August Wilson has written a series of glorious plays, each set in a different decade depicting the life of African Americans in 20th-century America. He has given us many memorable male characters, from Troy Maxson in Fences to the ambitious Levee in Ma Rainey’s Black Bottom. However, his portrayal of the women covers a wide range as well.
Because of his male-centered plays, Wilson has often been criticized for writing female characters who do not have the fortitude of their mail counterparts. In the article “The ground on which I stand: August Wilson’s Perspective on African American Women.” August Wilson shares his point of view with Shannon, Sandra G. He says “I doubt seriously if I would make a woman the focus of my work simply because of the fact that I am a man, and I guess because of the ground on which I stand and the viewpoint from which I perceive the world.”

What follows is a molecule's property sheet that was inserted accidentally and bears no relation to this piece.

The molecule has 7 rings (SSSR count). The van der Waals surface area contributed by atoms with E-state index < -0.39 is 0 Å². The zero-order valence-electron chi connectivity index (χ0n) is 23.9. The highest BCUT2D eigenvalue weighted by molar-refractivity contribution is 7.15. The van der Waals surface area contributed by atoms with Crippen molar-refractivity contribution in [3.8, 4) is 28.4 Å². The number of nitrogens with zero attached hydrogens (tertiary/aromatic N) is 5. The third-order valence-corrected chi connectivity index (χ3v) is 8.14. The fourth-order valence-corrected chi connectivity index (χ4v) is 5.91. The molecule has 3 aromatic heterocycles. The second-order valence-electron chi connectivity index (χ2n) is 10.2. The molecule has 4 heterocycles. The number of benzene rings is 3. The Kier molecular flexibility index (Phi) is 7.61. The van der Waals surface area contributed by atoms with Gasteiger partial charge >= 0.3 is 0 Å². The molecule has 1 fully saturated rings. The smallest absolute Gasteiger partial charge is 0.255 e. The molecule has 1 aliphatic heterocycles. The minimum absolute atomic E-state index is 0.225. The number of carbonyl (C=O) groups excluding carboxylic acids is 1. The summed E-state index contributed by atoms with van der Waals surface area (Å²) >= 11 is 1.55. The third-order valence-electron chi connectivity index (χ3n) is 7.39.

Through the examination of the female characters, the audience will gain a greater understanding of these women outside of the male definition.